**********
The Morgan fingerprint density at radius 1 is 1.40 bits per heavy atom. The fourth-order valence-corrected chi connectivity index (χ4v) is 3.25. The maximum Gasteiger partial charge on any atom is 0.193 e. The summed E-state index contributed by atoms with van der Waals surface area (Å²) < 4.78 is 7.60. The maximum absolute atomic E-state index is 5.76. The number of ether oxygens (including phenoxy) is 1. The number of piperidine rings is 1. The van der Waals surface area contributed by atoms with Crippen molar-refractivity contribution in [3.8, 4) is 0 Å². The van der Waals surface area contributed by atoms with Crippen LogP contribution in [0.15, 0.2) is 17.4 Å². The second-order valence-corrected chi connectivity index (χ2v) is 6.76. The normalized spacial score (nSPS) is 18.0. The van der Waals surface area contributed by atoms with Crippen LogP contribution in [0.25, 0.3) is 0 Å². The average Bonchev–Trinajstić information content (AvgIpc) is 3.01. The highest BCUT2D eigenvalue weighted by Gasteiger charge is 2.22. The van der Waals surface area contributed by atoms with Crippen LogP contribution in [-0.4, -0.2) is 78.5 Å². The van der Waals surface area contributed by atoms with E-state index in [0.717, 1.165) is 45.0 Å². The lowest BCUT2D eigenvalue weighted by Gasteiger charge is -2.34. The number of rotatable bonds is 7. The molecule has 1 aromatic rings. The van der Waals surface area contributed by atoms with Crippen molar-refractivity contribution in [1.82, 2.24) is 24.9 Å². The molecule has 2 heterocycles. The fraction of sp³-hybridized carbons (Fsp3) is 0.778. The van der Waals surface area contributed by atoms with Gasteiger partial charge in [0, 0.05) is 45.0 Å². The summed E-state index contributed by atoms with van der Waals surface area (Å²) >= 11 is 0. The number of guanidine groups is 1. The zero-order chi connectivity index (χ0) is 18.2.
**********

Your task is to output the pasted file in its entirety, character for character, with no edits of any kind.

The Morgan fingerprint density at radius 1 is 1.40 bits per heavy atom. The fourth-order valence-corrected chi connectivity index (χ4v) is 3.25. The maximum Gasteiger partial charge on any atom is 0.193 e. The summed E-state index contributed by atoms with van der Waals surface area (Å²) < 4.78 is 7.60. The maximum absolute atomic E-state index is 5.76. The number of ether oxygens (including phenoxy) is 1. The number of piperidine rings is 1. The van der Waals surface area contributed by atoms with Crippen molar-refractivity contribution in [3.8, 4) is 0 Å². The van der Waals surface area contributed by atoms with Crippen LogP contribution in [0.15, 0.2) is 17.4 Å². The second-order valence-corrected chi connectivity index (χ2v) is 6.76. The normalized spacial score (nSPS) is 18.0. The van der Waals surface area contributed by atoms with Crippen LogP contribution in [0.25, 0.3) is 0 Å². The average Bonchev–Trinajstić information content (AvgIpc) is 3.01. The highest BCUT2D eigenvalue weighted by Gasteiger charge is 2.22. The van der Waals surface area contributed by atoms with Crippen LogP contribution in [-0.4, -0.2) is 78.5 Å². The van der Waals surface area contributed by atoms with E-state index in [0.717, 1.165) is 45.0 Å². The lowest BCUT2D eigenvalue weighted by Gasteiger charge is -2.34. The number of rotatable bonds is 7. The molecule has 1 aromatic rings. The van der Waals surface area contributed by atoms with Crippen molar-refractivity contribution in [1.82, 2.24) is 24.9 Å². The molecule has 2 heterocycles. The fraction of sp³-hybridized carbons (Fsp3) is 0.778. The van der Waals surface area contributed by atoms with Gasteiger partial charge in [0, 0.05) is 45.0 Å². The summed E-state index contributed by atoms with van der Waals surface area (Å²) >= 11 is 0. The number of guanidine groups is 1. The zero-order chi connectivity index (χ0) is 18.2.